Learning Objectives: Identify recovery strategies for exercise training in pregnancy; Understand the importance of hydration with endurance training in pregnancy; Understand the importance of healthy eating patterns in pregnant women.
Pregnancy can be an exciting and exhausting season of life. Being intentional about recovery can lead to healthier and more positive experiences leading up to the baby’s birth. The following areas of concern can help to promote healthier habits in pregnant clients.
- Prioritize sleep. While anatomical changes can make sleeping difficult, aim to create a relaxing environment that promotes rest. Sleep is a crucial time for our tissues to recover and regenerate. Reading a book or using an eye mask can help one to mentally unwind.
- Schedule active recovery days. Incorporating workouts that are low-impact and less intense may not only help your pregnant client recover faster, but also may help avoid burnout with exercise long-term. Encourage your clients to move because it feels good, not because they have to. Prenatal yoga classes are increasing in popularity to promote the mind-body benefits that come from recovery days as well.
- Aim to create healthy eating patterns. Pregnancy does increase the metabolic demands on a woman by about 300 calories daily on average. Women should focus on a balanced eating plan that includes vegetables, fruits, lean protein, whole grains, dairy sources, and healthy fats. This calorie increase can easily be attained by eating regular meals and snacks when needed, very similar to the healthy, nonpregnant individual post-exercise.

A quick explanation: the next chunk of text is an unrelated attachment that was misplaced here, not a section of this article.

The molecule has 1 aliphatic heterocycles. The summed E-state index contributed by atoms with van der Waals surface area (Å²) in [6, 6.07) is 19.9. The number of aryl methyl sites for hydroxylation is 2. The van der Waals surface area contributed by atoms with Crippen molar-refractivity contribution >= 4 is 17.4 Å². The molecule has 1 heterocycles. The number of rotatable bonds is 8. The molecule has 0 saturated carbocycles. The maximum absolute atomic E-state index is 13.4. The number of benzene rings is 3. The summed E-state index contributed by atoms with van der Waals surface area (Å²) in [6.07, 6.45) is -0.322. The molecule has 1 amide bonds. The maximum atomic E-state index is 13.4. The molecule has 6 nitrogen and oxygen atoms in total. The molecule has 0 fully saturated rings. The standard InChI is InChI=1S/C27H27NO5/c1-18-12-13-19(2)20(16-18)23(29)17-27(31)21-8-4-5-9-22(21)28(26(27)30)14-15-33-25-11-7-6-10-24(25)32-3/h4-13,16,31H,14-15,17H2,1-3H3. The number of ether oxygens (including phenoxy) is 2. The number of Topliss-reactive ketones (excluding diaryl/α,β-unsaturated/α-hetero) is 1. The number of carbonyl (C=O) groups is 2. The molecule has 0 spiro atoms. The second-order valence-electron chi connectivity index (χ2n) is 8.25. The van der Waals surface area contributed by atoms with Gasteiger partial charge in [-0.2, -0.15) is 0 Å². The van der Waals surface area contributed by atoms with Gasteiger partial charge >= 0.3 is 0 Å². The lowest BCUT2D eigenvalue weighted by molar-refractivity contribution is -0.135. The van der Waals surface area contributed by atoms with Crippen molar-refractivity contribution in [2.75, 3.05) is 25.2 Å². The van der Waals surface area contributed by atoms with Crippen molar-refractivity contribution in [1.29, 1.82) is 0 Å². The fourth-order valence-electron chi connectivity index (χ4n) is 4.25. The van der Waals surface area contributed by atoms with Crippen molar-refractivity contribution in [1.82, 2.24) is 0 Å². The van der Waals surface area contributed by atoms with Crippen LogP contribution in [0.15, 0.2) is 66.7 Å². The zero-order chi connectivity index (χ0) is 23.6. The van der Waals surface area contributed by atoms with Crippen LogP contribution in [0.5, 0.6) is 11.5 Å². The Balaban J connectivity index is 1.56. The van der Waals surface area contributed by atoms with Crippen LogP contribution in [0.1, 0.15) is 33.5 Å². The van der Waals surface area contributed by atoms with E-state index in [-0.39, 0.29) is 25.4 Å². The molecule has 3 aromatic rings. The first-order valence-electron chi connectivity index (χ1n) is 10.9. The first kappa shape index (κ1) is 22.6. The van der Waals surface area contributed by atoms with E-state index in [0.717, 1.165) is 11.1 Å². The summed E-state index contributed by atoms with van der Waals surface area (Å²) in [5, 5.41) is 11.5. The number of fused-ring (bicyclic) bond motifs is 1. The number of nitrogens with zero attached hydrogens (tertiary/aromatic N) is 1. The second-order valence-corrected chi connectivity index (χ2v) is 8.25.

- Supplement when needed. According to the Academy of Nutrition & Dietetics, all pregnant women should consume 400 micrograms of folic acid at minimum on a daily basis. Iron and calcium are other nutrients of concern, however adequate amounts can be consumed through a balanced diet and prenatal vitamin/mineral supplement. If your client is experiencing aversion to certain foods and/or nausea, they may consider working with a registered dietitian nutritionist for individualized tips and guidance.
- Don’t be afraid to try something new. Clients may find that with their ever-changing bodies, certain favorite exercises may not feel so great. Aim to adapt to your client’s needs. Offer various options such as a different piece of equipment or another style of training altogether. Ask the client what feels best to them.
- Listen to your body. Whether this means a different mode of exercise or an increased amount of food, remind your client that they know their body best. You are there to help support them along this journey.
Before each training session, consider asking your client how they are feeling. Use this answer to help identify what your client may want to focus on. Over time, you may identify patterns that can assist in exercise programming for recovery whether that be adjusting duration, intensity, or type of exercise. Building a network of other trusted health professionals such as dietitians and fitness instructors, can help you to offer the best client experience throughout their pregnancy.
By Katie Hake RD, ACSM-CPT a registered dietitian nutritionist and an ACSM certified personal trainer. In addition to her private practice, Katie Hake Health & Fitness (KatieHake.com), LLC, she works as a metabolic dietitian for children and adults with rare genetic metabolic disorders. She loves teaching group fitness classes and empowering women to find their fierce through the joy of eating and moving.